According to new research, office rents in London, predominantly Midtown, South Bank and the West End are predicted to rise in the first six months of 2020, providing there is no hard Brexit.
Why are rents in London rising?
This rise in rents is said to be driven by lower vacancy levels across the city along with post-Brexit vote occupier demand. Office development has slowed or has been halted in the wake of Brexit uncertainty. Along with less office space as a whole, the take up space has seen record highs in recent months, July being the highest in two years, contributing to low vacancy. Businesses and investors are quickly securing office space before leaving the EU, planning ahead of lease breaks and expiries.
Along with political reason, the shift in workforce demographics may be playing a major part in increased London rent. The proportion of ‘Gen Z’s’ and ‘Millennials’ in the workplace is dramatically increasing, driving the demand for new or Grade A refitted spaces. Take a look at Google HQ below for example (below), their vibrant, spontaneous and engaging environment attracts the greatest minds. Employers nowadays realise to attract and retain the best employees, they must offer a workspace that offers more than just a desk and computer.
How high will rents rise?
Rents in Midtown, South Bank, the West End, and City Fringe that are new or refitted grade A spaces are forecast to rise by an average of £2.50 per square foot over the next two years. Over the same period, areas such as Mayfair, Fitzrovia, Soho, King’s Cross and Southwark, will see rent rises of £5 per square foot due to their acute low vacancy.
Second- hand London office space
Whilst new and refitted space costs are on the rise, second hand space rents, in poorly located areas are predicted to fall sharply throughout and beyond 2019 and into 2020.
Advice to occupiers
Michael Pain, head of tenant representation at Carter Jones (UK estate agency) says, ‘Occupiers that are considering a relocation to new or refitted office space, should be aware that the window of opportunity to secure competitive lease terms is narrowing given the likelihood that landlords will begin pushing up advertised rents in many parts of London next year as vacancy, and choice, declines.’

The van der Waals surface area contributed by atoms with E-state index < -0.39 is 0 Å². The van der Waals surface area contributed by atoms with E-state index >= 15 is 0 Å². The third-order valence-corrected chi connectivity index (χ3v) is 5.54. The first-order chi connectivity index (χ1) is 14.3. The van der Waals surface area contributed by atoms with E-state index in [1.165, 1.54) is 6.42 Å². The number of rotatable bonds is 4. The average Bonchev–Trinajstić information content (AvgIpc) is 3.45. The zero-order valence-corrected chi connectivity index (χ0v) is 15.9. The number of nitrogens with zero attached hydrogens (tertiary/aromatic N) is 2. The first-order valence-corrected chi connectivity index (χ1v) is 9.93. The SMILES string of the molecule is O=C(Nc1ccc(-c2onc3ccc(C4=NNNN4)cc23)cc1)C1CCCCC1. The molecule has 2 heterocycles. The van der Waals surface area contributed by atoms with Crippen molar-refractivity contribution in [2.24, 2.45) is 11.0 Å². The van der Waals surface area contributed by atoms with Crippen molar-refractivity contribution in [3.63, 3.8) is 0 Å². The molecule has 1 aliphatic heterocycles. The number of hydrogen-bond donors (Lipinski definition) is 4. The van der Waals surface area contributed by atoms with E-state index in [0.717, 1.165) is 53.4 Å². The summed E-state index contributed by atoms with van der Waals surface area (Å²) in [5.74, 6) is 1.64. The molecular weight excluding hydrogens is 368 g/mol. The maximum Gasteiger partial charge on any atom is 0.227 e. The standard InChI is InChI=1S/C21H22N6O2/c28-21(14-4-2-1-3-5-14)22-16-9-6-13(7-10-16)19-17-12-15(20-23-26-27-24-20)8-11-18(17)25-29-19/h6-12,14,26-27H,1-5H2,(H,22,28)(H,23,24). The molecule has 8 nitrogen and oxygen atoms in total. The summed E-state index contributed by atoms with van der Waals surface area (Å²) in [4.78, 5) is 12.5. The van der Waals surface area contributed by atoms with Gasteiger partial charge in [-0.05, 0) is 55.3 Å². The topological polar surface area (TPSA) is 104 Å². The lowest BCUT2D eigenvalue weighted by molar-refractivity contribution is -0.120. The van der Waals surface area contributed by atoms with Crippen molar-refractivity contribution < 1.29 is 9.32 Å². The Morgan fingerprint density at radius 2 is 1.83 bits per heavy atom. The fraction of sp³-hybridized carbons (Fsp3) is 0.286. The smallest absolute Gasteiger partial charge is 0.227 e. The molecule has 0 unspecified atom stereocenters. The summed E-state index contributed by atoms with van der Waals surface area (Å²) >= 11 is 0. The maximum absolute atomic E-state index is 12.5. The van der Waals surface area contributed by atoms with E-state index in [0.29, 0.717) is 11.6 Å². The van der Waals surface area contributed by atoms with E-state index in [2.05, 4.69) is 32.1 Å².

Occupancy cost disparity
Construction of new grade-A developments have been setting new rent benchmarks. We have seen rises since 2018’s second quarter, business rates, rent and service charge occupancy costs increased by more than 3% in Holborn, Farringdon, Mayfair and Canary Wharf. Meanwhile, over the same period of time, lots of other parts of the London office market have seen increases of far less than 1%.
Despite the increase, best values for new and re-fitted grade-A space in the City fringe sub-markets is in Stratford, with occupancy costs typically at £71.10 annually. Close behind is Canary wharf offering a slightly higher, yet close match in value at £84.50 per square foot annually. On the other hand, prices of up to £173.20 per square foot annually can be found in areas such as Mayfair and St James that are of equal space and quality.
Those not currently based in Canary Wharf and Stratford have previously been known to shy away from and be highly resistant to such sub-markets. This is due to their remote, often awkward location. However, with the development of transport to these areas, there is much reevaluation and occupiers are now considering such business districts. This change in perception has even led the Canary Wharf Group to develop the ‘Wood Wharf’ project. The Woof Wharf is Canary Wharf’s new district and has been designed to provide a new residential led, mixed use, waterside community.